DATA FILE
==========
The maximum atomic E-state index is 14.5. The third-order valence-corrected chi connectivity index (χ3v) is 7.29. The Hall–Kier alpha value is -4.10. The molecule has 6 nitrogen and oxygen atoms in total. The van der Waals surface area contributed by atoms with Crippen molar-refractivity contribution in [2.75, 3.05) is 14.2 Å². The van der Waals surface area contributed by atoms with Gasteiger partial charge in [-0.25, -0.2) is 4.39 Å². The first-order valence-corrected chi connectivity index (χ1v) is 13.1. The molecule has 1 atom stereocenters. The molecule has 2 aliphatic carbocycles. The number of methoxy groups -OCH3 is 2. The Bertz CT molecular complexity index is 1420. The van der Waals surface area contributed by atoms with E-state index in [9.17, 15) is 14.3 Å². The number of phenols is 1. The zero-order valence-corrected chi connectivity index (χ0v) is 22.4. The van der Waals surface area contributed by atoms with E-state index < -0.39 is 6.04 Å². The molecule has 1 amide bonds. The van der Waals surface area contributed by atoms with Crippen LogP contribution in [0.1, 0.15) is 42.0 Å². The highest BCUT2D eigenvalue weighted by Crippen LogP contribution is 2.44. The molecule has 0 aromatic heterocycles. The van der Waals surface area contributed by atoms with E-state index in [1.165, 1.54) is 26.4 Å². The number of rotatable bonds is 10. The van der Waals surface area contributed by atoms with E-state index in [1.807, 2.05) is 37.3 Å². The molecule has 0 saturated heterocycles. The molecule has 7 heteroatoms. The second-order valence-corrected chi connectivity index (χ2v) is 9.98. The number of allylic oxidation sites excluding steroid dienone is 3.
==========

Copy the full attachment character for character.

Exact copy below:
The maximum atomic E-state index is 14.5. The third-order valence-corrected chi connectivity index (χ3v) is 7.29. The Hall–Kier alpha value is -4.10. The molecule has 6 nitrogen and oxygen atoms in total. The van der Waals surface area contributed by atoms with Crippen molar-refractivity contribution in [2.75, 3.05) is 14.2 Å². The van der Waals surface area contributed by atoms with Gasteiger partial charge in [-0.25, -0.2) is 4.39 Å². The first-order valence-corrected chi connectivity index (χ1v) is 13.1. The molecule has 1 atom stereocenters. The molecule has 2 aliphatic carbocycles. The number of methoxy groups -OCH3 is 2. The Bertz CT molecular complexity index is 1420. The van der Waals surface area contributed by atoms with E-state index in [9.17, 15) is 14.3 Å². The number of phenols is 1. The zero-order valence-corrected chi connectivity index (χ0v) is 22.4. The van der Waals surface area contributed by atoms with E-state index < -0.39 is 6.04 Å². The molecule has 1 amide bonds. The van der Waals surface area contributed by atoms with Crippen LogP contribution in [0.1, 0.15) is 42.0 Å². The highest BCUT2D eigenvalue weighted by Crippen LogP contribution is 2.44. The molecule has 0 aromatic heterocycles. The van der Waals surface area contributed by atoms with E-state index in [1.165, 1.54) is 26.4 Å². The number of rotatable bonds is 10. The van der Waals surface area contributed by atoms with E-state index in [1.807, 2.05) is 37.3 Å². The molecule has 0 saturated heterocycles. The molecule has 7 heteroatoms. The second-order valence-corrected chi connectivity index (χ2v) is 9.98. The number of allylic oxidation sites excluding steroid dienone is 3.